STXM measurements were performed at the Advanced Light Source on beamline 5.3.2 (J Synchrotron Radiat., 10, 125 (2003). The SiN window mounted sample is rastered with respect to the X-ray beam in helium (0.33 atm) with the transmitted X-ray signal detected by a scintillator and a photomultiplier tube. The energy of the X-ray beam was varied between 250 and 340 eV, which covered the C K-edge with a resolution of 100 meV. The component maps in Figure 3 are derived by the following process. Lateral drifting between images at different energies were corrected by shifting the images laterally to achieve a maximum in the image correlation function. The NEXAFS spectra of the pristine PFB, F8BT and SDS spectra were background corrected by dividing the signal intensity at each energy by the corresponding intensity through a clean SiN window. The spectra were then converted to optical density. At each pixel in the STXM image a three point spectra was obtained and a singular value decomposition algorithm (constrained to positive solutions) was used to fit a sum of the three pristine spectra to the measured blend spectra. The resulting coefficients are indicative of the masses of each of the three components present at that pixel and dividing each of the images by the summed image gives an indication of the percentage composition of each component. These calculations are performed at each pixel, resulting in composition maps. The composition maps have been filtered with a low pass FFT filter. Further details of experiment and data analysis can be found elsewhere (Nano Lett., 6,1202 (2003). Image analysis was assisted by use of the IDL widget aXis2000 (http://unicorn.mcmaster.ca/aXis2000.html).

Results and Discussion

Figure 1 shows a transmission electron micrograph of the blended particles used to prepare the exemplified device. It is noted that distinct spherical particles are produced. Dynamic light scattering (DLS) was used to measure the distribution of particle sizes in the aqueous solution (Figure 1 inset). The mean z-average particle size was found to be 51.9 ± 1.3 nm.

Figure 2 shows sequential atomic force micrographs of the device surface with each deposited layer in the multilayered structure. The AFM images show that each individual layer is relatively smooth with little evidence of particle agglomeration during the deposition process. Importantly, the surface roughness steadily decreases with sequential layer deposition, indicating that the particles are deposited in any vacancies or depressions that might be present in the underlying film to give an increasingly smooth surface with a close packed active layer structure. Recent work by Fair and Groot has shown how the close packing of polydisperse spheres in a viscous medium depends not only on solvent viscosity but also on particle size distribution, with higher polydispersity resulting in higher packing fractions (J. Chem. Phys. 131, 244104 (2009)). Thus, the fabrication of multilayered device architectures requires careful control of the particle size distribution in the aqueous dispersion (Figure 1) to ensure the production of close-packed layers. Further active layer smoothing occurs upon annealing the films at 140 °C, which occurs for both the PEDOT:PSS substrate layer and the final multilayered PFB:F8BT device.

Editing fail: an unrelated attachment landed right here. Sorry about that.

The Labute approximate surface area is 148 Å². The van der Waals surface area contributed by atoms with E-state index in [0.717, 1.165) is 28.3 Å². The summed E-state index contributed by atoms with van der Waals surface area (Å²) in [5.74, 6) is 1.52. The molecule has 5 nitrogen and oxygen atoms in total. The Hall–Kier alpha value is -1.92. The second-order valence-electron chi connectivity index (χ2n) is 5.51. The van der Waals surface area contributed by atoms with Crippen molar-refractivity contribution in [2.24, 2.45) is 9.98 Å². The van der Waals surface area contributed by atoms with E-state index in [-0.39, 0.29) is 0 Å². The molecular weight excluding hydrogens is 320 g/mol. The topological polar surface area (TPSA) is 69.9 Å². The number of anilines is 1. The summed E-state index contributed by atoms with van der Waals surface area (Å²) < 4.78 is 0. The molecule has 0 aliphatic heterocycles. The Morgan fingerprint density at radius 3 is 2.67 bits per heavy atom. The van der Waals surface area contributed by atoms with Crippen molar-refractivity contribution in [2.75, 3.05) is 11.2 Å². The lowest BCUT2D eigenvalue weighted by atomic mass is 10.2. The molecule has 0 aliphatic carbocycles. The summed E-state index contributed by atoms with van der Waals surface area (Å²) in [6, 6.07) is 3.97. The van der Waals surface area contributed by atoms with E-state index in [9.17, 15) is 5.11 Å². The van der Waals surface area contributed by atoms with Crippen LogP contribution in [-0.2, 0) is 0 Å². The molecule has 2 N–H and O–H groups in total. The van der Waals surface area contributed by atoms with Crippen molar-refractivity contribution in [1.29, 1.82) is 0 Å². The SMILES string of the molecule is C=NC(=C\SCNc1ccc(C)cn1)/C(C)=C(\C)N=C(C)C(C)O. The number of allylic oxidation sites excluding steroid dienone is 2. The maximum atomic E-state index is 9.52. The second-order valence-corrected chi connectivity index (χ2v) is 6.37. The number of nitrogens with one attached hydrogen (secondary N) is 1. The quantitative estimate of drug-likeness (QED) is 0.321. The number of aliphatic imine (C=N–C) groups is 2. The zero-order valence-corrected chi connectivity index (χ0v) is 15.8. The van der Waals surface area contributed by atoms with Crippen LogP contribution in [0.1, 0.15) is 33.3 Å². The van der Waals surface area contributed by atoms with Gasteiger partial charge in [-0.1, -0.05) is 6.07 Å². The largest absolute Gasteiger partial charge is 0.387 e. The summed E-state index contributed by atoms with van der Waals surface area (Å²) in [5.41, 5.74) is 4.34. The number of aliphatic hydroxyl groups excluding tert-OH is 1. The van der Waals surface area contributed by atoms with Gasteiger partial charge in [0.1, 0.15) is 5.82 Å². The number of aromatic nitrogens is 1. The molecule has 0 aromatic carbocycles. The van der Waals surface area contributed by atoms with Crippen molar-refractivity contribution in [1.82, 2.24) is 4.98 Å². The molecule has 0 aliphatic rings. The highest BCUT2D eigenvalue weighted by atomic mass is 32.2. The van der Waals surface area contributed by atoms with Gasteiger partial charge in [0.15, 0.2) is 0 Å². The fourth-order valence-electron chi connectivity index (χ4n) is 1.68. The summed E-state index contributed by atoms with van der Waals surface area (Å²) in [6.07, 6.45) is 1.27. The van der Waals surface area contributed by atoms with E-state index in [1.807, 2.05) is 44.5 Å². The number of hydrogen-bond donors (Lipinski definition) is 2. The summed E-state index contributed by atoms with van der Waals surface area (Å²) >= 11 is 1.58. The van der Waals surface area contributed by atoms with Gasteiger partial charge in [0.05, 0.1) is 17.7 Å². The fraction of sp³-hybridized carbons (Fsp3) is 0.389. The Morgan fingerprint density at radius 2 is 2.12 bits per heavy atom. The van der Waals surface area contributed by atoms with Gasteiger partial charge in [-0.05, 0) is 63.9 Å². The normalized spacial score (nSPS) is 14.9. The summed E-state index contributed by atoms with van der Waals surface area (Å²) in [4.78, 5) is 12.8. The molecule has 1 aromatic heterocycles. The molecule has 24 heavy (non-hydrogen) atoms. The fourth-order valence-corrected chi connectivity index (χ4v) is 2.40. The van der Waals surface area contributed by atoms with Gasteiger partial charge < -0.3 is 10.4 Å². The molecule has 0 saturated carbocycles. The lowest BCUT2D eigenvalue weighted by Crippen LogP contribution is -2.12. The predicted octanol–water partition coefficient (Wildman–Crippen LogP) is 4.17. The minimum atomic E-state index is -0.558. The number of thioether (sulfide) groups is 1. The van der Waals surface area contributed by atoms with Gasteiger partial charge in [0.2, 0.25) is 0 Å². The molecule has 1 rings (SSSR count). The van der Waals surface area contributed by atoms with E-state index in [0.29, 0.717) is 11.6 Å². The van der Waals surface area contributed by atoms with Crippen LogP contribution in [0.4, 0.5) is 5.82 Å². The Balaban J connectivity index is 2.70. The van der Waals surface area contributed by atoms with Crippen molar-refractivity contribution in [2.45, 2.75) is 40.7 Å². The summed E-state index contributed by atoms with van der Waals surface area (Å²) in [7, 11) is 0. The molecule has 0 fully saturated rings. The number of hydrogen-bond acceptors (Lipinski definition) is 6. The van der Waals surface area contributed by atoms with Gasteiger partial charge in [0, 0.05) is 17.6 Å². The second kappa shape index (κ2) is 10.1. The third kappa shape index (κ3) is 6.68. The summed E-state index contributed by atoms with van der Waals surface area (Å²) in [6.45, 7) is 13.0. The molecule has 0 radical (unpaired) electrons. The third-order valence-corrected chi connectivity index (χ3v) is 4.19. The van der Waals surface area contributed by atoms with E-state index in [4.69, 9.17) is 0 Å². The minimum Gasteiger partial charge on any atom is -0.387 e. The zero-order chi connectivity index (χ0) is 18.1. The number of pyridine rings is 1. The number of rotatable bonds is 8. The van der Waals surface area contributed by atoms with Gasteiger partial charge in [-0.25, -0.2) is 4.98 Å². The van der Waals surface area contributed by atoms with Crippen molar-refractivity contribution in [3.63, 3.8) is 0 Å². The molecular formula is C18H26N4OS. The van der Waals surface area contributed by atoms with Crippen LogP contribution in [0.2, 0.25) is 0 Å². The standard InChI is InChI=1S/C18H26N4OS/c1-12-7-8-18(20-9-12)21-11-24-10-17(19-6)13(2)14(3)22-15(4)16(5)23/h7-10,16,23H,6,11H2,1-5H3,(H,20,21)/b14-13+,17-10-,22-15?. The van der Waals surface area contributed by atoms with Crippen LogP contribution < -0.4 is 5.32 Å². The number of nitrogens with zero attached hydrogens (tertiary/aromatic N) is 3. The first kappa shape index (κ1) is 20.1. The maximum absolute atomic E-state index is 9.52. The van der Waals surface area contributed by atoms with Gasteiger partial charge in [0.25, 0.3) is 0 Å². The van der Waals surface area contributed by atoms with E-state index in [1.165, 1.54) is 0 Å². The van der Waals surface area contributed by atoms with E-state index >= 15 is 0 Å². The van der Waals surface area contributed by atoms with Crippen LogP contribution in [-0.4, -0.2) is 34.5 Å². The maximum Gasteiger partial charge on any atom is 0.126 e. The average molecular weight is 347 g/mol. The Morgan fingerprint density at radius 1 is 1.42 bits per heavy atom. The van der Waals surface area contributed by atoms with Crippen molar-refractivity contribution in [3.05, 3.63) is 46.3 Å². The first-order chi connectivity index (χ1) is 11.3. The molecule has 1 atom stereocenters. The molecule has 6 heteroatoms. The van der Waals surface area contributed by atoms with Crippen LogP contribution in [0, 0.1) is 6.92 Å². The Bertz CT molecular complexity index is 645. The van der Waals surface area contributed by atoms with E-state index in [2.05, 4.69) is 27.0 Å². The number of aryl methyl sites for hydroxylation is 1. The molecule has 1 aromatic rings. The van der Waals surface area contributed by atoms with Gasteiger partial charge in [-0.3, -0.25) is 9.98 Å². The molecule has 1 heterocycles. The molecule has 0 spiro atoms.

Further evidence that the device active layer is built up in a stepwise manner is provided from profilometry data of the cumulative film thickness measured at each fabrication step. Using a simple model for the spherical close packing of monodisperse particles it is possible to show that, for a particle radius, r, the thickness, d, of the nth layer is given by the following equation: d = d PEDOT + 2r + -s/3 ~ (n - l)r

As shown in Figure 3 a (and Table 1 below), there is very good agreement between the measured thickness of the layers and the predicted model thickness, indicating that the layer is built up from sequential close packed monolayers. In general, for structures consisting of more than two particulate layers, annealing results in slightly lower structures, suggesting some rearrangement of the films takes place upon annealing.

Figure 3 b shows the UV-Vis spectra for the exemplified PFB-F8BT multilayered device at each stage of the fabrication process and indicates that the UV-Vis absorbance increases systematically with every deposited layer. In addition, Figure 3 b shows that the absorbance of the annealed films is slightly higher than that of the unannealed films, despite the fact that the annealed films are slightly thinner than the unannealed films. Optical microscopy of the multilayered films (Figure 3c) indicates that smoother films are formed upon annealing, with evidence for the presence of approximately micron-sized features upon the surface of (or embedded within) the unannealed films. As such, the increased UV-Vis absorbance of the annealed films is consistent with decreased scattering from the film surface and hence all of the physical and spectroscopic studies are consistent with the fabrication of PFB-F8BT multi-layered structures consisting of close packed arrays of particles,